Liver Cancer: Multidisciplinary Care Matters
When cancer cells form in the liver, it’s called primary liver cancer. Cancer that has spread to the liver from another part of the body is secondary or metastatic liver cancer.
If you or a family member has been diagnosed with this condition, you want to make sure your doctor chooses the most effective treatment plan for you.
A Multidisciplinary Liver Cancer Care Team
“At Johns Hopkins, we present most patients with liver cancer at a multidisciplinary tumor board,” says Weiss. This allows many different specialists to work together to determine the best treatment plan for each patient’s unique circumstances.
“For example, certain patients may benefit from receiving chemotherapy before surgery. Other patients may benefit from chemotherapy or radiation after surgery,” says Weiss.
Johns Hopkins’ multidisciplinary liver cancer treatment team includes:
- Surgical oncologists
- Medical oncologists
- Radiation oncologists
- Transplant experts
- Interventional radiologists
Benefits to Multidisciplinary Liver Cancer Care
Patients who seek multidisciplinary cancer care benefit from:
- More collaborative care: When medical professionals of different specialties work in one place, they can easily collaborate and discuss key details about their patients. “At Johns Hopkins, we meet weekly to provide patients with the most comprehensive care possible,” says Weiss.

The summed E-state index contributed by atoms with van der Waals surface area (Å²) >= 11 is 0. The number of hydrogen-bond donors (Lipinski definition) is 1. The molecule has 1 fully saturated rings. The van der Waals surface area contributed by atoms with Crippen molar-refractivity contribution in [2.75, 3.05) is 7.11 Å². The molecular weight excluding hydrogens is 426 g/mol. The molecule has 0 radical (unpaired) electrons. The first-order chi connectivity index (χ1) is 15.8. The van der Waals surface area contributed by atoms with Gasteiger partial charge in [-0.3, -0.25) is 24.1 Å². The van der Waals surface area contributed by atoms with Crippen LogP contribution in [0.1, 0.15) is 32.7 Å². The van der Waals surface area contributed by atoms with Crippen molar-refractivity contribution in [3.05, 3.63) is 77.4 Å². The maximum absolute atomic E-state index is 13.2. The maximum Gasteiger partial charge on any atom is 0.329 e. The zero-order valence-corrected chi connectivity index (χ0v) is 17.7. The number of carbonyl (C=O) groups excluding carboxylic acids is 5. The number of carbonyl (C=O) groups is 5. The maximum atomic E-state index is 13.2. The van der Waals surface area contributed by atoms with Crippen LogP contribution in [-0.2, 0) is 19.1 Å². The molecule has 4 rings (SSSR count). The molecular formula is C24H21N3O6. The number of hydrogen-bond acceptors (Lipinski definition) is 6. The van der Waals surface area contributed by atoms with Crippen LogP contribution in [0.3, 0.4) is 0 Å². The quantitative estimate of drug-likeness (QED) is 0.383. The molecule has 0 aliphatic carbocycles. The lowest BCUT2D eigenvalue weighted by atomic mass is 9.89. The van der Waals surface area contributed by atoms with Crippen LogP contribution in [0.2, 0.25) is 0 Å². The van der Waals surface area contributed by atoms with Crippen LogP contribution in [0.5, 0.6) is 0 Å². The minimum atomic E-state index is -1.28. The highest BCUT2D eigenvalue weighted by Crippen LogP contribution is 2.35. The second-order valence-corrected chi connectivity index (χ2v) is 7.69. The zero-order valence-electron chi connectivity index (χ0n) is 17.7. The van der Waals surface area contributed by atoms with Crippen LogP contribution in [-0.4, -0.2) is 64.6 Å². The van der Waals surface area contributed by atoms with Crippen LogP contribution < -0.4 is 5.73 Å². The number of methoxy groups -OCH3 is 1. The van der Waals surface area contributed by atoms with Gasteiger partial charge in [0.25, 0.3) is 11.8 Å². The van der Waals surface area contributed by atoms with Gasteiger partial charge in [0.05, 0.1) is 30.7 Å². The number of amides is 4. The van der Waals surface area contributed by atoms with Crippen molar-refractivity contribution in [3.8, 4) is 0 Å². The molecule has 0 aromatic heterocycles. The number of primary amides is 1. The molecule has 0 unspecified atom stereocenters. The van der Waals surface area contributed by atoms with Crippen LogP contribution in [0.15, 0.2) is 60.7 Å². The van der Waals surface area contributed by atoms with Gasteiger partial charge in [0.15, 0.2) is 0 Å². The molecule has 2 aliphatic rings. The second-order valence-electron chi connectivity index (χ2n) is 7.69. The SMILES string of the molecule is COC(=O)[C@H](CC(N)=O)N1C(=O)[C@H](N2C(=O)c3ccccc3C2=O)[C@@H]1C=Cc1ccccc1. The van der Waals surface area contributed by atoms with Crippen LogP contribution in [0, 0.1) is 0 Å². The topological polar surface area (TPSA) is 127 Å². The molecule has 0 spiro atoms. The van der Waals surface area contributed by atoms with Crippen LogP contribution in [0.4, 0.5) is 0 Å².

- Convenience: Patients can meet with more than one expert in a single visit, because all of the specialists are in the same place. Liver tumor center coordinators help patients manage multiple aspects of their treatment and follow-up.
- Tailored treatment plans: Would chemotherapy be most effective before or after surgery? How can interventional therapies benefit patients with cancer that won’t respond to surgery? A multidisciplinary care team determines the best — and most effective — treatment plan, one patient at a time.
An Integrated Approach to Liver Cancer Treatment
“Today, many patients who have liver cancer receive multiple types of treatment,” says Weiss. “This is especially true for patients with metastatic liver cancer, which sometimes requires many different modes of therapy.”
Consider these two examples that illustrate the benefits of multidisciplinary care:
- Transplant considerations: When doctors evaluate a patient in a multidisciplinary environment, transplant surgeons and surgical oncologists can collaborate on whether the individual might be a good candidate for a liver transplant. “A liver transplant can treat certain liver cancers, but not all patients are candidates for this treatment,” says Weiss. This collaborative method ensures you get the most effective care, appropriate to your specific needs.
- Evolving research: Researchers at Johns Hopkins and other medical institutions continue to explore new liver cancer treatment advances, such as more targeted chemotherapies and immunotherapy. With a multidisciplinary care team that focuses on liver cancer, patients have earlier access to the latest therapies and most effective treatment modalities.